When he had said this, he cried in a loud voice, “Lazarus, here! Come out!” The dead man came out, his feet and hands bound with bands of stuff and a cloth round his face. Jesus said to them, “Unbind him, let him go free.”

Many of the Jews who had come to visit Mary and had seen what he did believed in him.


Today’s Gospel on the 5th Sunday of Lent, like the past two Sundays, breaks from the Year of St Matthew and tells of the Rising of Lazarus found in John’s Gospel. This scene at Bethany is a sad one, not only for Martha and Mary who have just lost their brother but for Jesus who has lost a friend. Imagine the scene, find a place within it. With the help of the Spirit, let the story unfold in your imagination.

  • Who are you within the story? Are you Martha, Mary, Lazarus, one of his disciples, a grieving friend or an unnoticed bystander? Perhaps a person or thing that is not specially mentioned in the printed story?
  • What time of day is it? What is the atmosphere like? Hot? Oppressive? Crowded? Is there an atmosphere of grief, confusion or even anger? What can you see, hear and feel around you?

  • What is the location like? What are the sounds, the smells, and the other details about the location that you notice?

  • Were you with Jesus when he received the message from the sisters? If so, how did Jesus react? How did you and the others around you react? Did you think that Jesus should have gone to Martha and Mary immediately he received the message or did you think he had a reason for delaying?

  • Perhaps you were the one who sent the message to Jesus or you were with the sisters when they sent the message. If you sent the message, why did you send it? If you were with the sisters, what was their mood like? How did they feel? Were they desperate because they knew how ill Lazarus was? Did they think that Jesus could cure him?

  • Do you arrive at Bethany with Jesus? If so what do you notice? Who is there? How are people reacting towards the situation? How do they interact? Perhaps they are sad, comforting each other?

  • Or are you at Bethany when Jesus arrives? What is your reaction when you see him? Do you want to interact with Jesus? If so, what do you want to say to him? Are you angry with him for coming when it was too late? How do you feel about the accusatory remarks by Martha when she saw Jesus? Did you agree with her? How do you feel about her profound faith? Do you truly believe that anything is possible if only you believe? Do you doubt that Jesus can bring life? How do you encounter Jesus in such moments?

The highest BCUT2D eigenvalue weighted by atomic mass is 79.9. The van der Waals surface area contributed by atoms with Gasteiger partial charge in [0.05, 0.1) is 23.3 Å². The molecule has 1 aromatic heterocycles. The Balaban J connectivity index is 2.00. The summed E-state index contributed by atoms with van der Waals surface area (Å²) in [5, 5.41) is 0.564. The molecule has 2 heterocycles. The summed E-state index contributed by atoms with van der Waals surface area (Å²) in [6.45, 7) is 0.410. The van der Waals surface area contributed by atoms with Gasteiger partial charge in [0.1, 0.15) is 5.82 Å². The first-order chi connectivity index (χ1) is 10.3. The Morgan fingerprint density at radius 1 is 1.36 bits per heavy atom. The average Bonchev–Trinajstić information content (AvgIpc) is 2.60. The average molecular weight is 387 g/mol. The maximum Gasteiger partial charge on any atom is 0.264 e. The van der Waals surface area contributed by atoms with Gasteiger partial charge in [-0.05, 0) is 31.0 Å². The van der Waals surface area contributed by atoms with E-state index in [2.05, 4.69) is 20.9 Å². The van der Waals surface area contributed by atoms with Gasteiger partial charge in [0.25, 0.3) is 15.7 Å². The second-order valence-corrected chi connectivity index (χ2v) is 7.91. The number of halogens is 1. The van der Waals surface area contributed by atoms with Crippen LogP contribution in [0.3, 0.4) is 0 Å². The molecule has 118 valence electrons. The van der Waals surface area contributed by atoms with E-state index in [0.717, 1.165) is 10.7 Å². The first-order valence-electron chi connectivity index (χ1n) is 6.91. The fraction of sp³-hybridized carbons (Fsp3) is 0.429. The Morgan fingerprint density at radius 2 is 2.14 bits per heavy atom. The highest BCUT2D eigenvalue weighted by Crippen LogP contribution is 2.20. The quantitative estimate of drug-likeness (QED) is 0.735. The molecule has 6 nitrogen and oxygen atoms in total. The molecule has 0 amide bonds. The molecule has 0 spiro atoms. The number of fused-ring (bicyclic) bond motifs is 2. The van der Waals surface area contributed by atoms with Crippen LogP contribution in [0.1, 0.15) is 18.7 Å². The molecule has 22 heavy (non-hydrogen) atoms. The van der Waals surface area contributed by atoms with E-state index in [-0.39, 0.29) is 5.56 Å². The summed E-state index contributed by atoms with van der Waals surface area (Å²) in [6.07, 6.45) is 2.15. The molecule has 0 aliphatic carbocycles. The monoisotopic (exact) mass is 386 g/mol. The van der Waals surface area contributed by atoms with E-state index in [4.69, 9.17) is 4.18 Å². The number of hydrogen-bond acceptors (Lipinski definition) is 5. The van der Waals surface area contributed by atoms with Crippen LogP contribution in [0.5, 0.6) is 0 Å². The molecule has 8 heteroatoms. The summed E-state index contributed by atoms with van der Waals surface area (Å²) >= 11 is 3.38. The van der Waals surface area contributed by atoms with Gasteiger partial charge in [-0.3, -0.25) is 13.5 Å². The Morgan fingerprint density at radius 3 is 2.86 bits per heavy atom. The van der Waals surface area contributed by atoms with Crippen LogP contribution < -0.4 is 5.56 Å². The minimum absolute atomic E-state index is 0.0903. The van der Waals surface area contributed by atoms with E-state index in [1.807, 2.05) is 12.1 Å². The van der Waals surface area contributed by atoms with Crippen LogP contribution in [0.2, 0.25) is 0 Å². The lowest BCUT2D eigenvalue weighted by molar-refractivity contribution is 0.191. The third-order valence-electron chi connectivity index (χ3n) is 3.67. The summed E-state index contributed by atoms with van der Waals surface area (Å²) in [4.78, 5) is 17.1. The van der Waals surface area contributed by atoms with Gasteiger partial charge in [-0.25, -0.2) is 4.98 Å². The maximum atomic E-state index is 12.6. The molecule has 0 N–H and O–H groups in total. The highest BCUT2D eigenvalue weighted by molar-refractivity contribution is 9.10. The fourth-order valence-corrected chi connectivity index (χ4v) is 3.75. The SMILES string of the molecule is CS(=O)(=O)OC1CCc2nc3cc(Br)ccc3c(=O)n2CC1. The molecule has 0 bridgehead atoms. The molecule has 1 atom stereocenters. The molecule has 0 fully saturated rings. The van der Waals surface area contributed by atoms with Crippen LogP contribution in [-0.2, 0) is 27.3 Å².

• Do you notice Jesus reacting differently to the two sister?. To Martha’s questions, Jesus questions her faith? To Mary’s anguish, Jesus shares her distress? Do you hear his sigh coming straight from his heart? Do you notice that Jesus places no barriers to his feelings about the death of his friend? Do you ever try to hide your feelings?

  • What do you hear, see or feel when you see Jesus calling Lazarus from the tomb? Are you afraid when you see Lazarus being brought back from the dead? What are the reactions of those around you?

Speak to Jesus about the times you have been entombed in hopelessness, bound by worry and about the areas in your life that feel dead. Ask him for the grace to hear his voice call, “Unbind him. Let him go”

We will sit with our thoughts and imagination for 10 minutes


Let us now share what we thought, felt etc. only if you are comfortable to do so.

End Prayer

Suscipe of St. Ignatius of Loyola

Take, Lord, and receive all my liberty,
my memory, my understanding,
and my entire will,
All I have and call my own.
You have given all to me.
To you, Lord, I return it.
Everything is yours; do with it what you will.
Give me only your love and your grace,
that is enough for me.

Scripture texts: from the Jerusalem Bible 1966 by Dartington Longman & Todd Ltd and Doubleday and Company Ltd